Building Trust in Digital Identities - European Commission Building Trust in Digital Identities Secure

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  • Building Trust in Digital Identities

    Secure Digital identities for a Digital Single Market in Europe

    Frederic Jacobs

  • What is trust?

    “the willingness of a party to be vulnerable to the actions of another party based on the expectation

    that the other will perform a particular action important to the trustor, irrespective of the agility to

    monitor or control that other party”

    (Mayer et al., 1995)

  • What is trust?

    “the willingness of a party to be vulnerable to the actions of another party based on the expectation

    that the other will perform a particular action important to the trustor, irrespective of the agility to

    monitor or control that other party”

    (Mayer et al., 1995)

  • Trusting is accepting some vulnerability

  • Major Concerns Related to Online Privacy and Security Risks,

    Percent of Households with Internet Users, 2015

    Source: NTIA - US Dept of Commerce

    https://www.ntia.doc.gov/blog/2016/lack-trust-internet-privacy-and-security-may-deter-economic-and-other-online-activities

  • Eurobarometer on Data Protection

    Source: European Commission Special Eurobarometer 431

    http://www.apple.com

  • Threat Modeling • Is the eventual risk of compromise not outbalancing

    the advantages yielded by the trust relationship?

    • Can I mitigate misplaced trust?

    • Maybe there is an entity I trust enough? (Centralized)

    • Maybe trust should be distributed to a quorum? (Federated)

    • Maybe trust should be completely distributed without central nodes? (Decentralized)

  • What enables trust?

  • User Experience

  • Social Engineering Trust

  • Warning fatigue

  • –Russian proverb taught by Suzanne Massie to Ronald Reagan

    “Доверяй, но проверяй” (trust, but verify)

  • Standards • Security Management Standards

    • ISO27K, IETF RFC 2196, NIST 800-53, BSI 100-1, BSI 100-3

    • Technical Security Standards

    • AES, TLS, RADIUS, OpenID

    • Vulnerability Management Standards

    • ITU-T X.1520, CVE

    • Security Assurance Standards

    • ISO 15408

    • Regional and Domain-specific Standards

  • Compliance & Security • Getting compliance on software updates takes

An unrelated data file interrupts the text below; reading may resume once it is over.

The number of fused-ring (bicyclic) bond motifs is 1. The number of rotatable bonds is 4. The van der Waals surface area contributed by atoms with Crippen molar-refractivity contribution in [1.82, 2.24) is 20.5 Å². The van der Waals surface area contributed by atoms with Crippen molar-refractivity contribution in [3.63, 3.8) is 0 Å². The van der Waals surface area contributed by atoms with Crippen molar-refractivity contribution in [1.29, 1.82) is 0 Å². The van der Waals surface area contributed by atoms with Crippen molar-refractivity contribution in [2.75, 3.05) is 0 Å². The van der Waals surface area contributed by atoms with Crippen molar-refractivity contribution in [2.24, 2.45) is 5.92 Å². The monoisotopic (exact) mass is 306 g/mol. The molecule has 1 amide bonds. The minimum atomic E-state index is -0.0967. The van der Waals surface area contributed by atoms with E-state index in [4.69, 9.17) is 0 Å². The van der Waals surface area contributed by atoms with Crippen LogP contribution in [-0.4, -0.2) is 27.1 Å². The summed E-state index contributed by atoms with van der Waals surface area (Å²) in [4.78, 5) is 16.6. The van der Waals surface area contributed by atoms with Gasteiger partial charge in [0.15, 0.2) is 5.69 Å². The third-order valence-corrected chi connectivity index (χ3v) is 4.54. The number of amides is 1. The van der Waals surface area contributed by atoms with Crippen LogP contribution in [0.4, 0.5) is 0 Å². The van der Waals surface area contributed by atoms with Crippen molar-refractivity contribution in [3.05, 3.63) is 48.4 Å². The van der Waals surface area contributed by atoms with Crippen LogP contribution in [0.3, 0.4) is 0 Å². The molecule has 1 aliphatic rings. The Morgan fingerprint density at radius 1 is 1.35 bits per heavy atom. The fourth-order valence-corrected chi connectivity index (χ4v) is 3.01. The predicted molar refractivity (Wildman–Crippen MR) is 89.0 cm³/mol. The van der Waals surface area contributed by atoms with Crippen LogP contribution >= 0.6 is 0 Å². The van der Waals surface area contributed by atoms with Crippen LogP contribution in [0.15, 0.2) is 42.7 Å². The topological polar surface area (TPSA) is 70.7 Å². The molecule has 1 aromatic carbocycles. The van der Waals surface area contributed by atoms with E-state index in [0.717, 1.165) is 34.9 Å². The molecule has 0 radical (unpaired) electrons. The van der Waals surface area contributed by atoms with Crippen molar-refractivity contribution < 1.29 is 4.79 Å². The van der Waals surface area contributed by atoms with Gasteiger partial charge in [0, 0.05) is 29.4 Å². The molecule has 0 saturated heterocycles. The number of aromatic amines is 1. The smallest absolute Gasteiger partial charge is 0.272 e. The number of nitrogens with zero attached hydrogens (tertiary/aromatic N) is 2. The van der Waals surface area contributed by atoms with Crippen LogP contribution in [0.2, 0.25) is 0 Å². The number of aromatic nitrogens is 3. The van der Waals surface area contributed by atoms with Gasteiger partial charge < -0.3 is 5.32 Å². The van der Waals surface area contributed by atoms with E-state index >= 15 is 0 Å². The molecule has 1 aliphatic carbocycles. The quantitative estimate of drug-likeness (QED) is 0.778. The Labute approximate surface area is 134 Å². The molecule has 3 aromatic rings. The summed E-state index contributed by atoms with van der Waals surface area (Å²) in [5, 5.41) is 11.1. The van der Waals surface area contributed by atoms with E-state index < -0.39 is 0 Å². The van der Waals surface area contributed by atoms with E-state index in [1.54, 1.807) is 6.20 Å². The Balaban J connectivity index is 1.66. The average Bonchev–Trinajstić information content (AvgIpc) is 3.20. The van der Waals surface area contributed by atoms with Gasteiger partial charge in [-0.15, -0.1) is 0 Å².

time. Meanwhile .gov or hospitals might be vulnerable

    • Data localization doesn’t matter. Where are the keys stored?

    • Are standards kept up-to-date?

    • Studies show that password policies (rotation, restrictions …) make users less secure

  • Audits / Penetration Testing

    • How effective? Hard to say

    • Usually, easy to find the low-hanging fruit. Raising costs for attacker to find vulnerabilities

    • Most large tech companies have a “red team” that is constantly looking for vulnerabilities before the “bad guys” find them

  • Open-Source • Software being open-source enables easier third-

    party auditing of the software by security researchers and academics

    • Why easier?

    • No need for reverse engineering

    • Builds can be instrumented for analysis techniques (such as static analysis, fuzzing, constraint solving…)

  • Funding OSS as critical infrastructure

    • Important to identify and support open-source software that constitutes critical infrastructure for the EU

    • EU-FOSSA: Pilot Project for auditing of Open Source Software at the European Institutions

  • Reproducible Builds

    • What good is it that the source code of an application is online if it can’t be reproduced?

    • Reproducibility efforts supported by (containerized) deterministic build processes

  • Key Transparency • Certificate transparency

    holds certificate authorities accountable

    • Can be applied in other areas including software updates, end-to-end encrypted messaging (CONIKS) …

    • Distributed ledger community is working on solving similar problems

  • –Vladimir Lenin

    “Trust is good, control is better”

  • End-to-end Encryption

    ✉ “Trust us, we won’t read or mine your chats.”

    ✉🔒 “You don’t have to trust us, we can’t read your chats”

  • Zero-Knowledge Systems “we know nothing about the encrypted data you

    store on our servers”

  • Formally verified software • Advances in formal methods helps us build safer

    software that operates matching a given formal specification

    • Still out of reach for large & fast-moving code bases

  • Proofs and Voting Can we trust them?

    • Let’s assume we have a formally verified implementation of a voting protocol that comes with strong security proofs

    • Should we be using it?

    • Lack of widespread understanding of how the voting system fundamentally works

    • “The election is gonna be rigged” feeling

    • There might be lower-level attacks

    • Does it run in a trusted environment?

    • How do we verify the silicon?

  • Thanks.

    Contact: me@fredericjacobs.com

    mailto:me@fredericjacobs.com